Now that we know about the loss factor of a building, have determined the number of employees we need to accommodate, and know our ideal office space layout, let’s estimate how many square feet we’ll need.

How many square feet do I need per employee in NYC?

The industry standard is to estimate roughly 80-150 SF (high density) to 150-250 SF (low density) per employee per square foot. For example, a 4,000 square foot NYC office space, which would only measure approximately 2,600 usable square feet (35% loss factor), would fit roughly 10-32 people. That’s a very wide range, of course, so think about your office layout requirements. A media company might want a collaborative office environment with an open layout and high-density bench seating. If that’s the case, fitting 32 people shouldn’t be an issue in most buildings. But if you’re running a hedge fund or law firm, the staff will require more private office spaces. A low-density layout might include a large executive office for the CEO, several private windowed offices, and a small bull pen. Both companies will probably require a conference room and kitchen.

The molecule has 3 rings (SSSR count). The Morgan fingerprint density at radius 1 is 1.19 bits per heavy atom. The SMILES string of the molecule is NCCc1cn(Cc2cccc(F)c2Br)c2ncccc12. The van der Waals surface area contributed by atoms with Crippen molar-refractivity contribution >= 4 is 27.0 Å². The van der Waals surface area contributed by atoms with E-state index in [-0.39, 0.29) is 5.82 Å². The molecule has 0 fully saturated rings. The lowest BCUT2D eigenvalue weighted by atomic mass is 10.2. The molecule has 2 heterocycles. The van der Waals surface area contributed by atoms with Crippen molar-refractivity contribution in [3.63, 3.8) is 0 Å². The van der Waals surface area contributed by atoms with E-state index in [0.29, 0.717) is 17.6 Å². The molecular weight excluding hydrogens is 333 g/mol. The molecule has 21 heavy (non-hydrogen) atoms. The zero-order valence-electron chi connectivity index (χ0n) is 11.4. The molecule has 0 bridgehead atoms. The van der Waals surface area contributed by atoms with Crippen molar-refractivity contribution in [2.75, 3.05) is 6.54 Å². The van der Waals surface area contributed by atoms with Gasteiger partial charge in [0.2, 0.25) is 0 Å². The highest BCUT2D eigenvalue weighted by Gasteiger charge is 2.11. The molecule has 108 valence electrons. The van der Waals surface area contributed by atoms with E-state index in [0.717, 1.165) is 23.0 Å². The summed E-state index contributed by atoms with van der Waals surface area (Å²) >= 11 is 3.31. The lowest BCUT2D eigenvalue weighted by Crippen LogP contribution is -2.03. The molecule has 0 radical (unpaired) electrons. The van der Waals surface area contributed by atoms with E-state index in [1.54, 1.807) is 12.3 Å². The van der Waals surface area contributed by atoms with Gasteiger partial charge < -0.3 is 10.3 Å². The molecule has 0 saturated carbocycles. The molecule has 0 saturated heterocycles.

The office space testfits below show the same 4,000 square foot office space, one with a high-density layout, the other with a low-density layout.

 

High Density Layout -- Suitable for 34 people

Low density office layout

Low Density Layout -- Suitable for 15 people

High density office layout

In addition to the workspace, other considerations include seating for lunch or breaks, and access to a kitchen and conference room. Employees are more likely to thrive when they feel comfortable in the office, otherwise it makes for a long day and stress builds up.  When you provide extra space for your employees to relax and recharge, they’re able to think more clearly and be more productive through the day. Help them help you!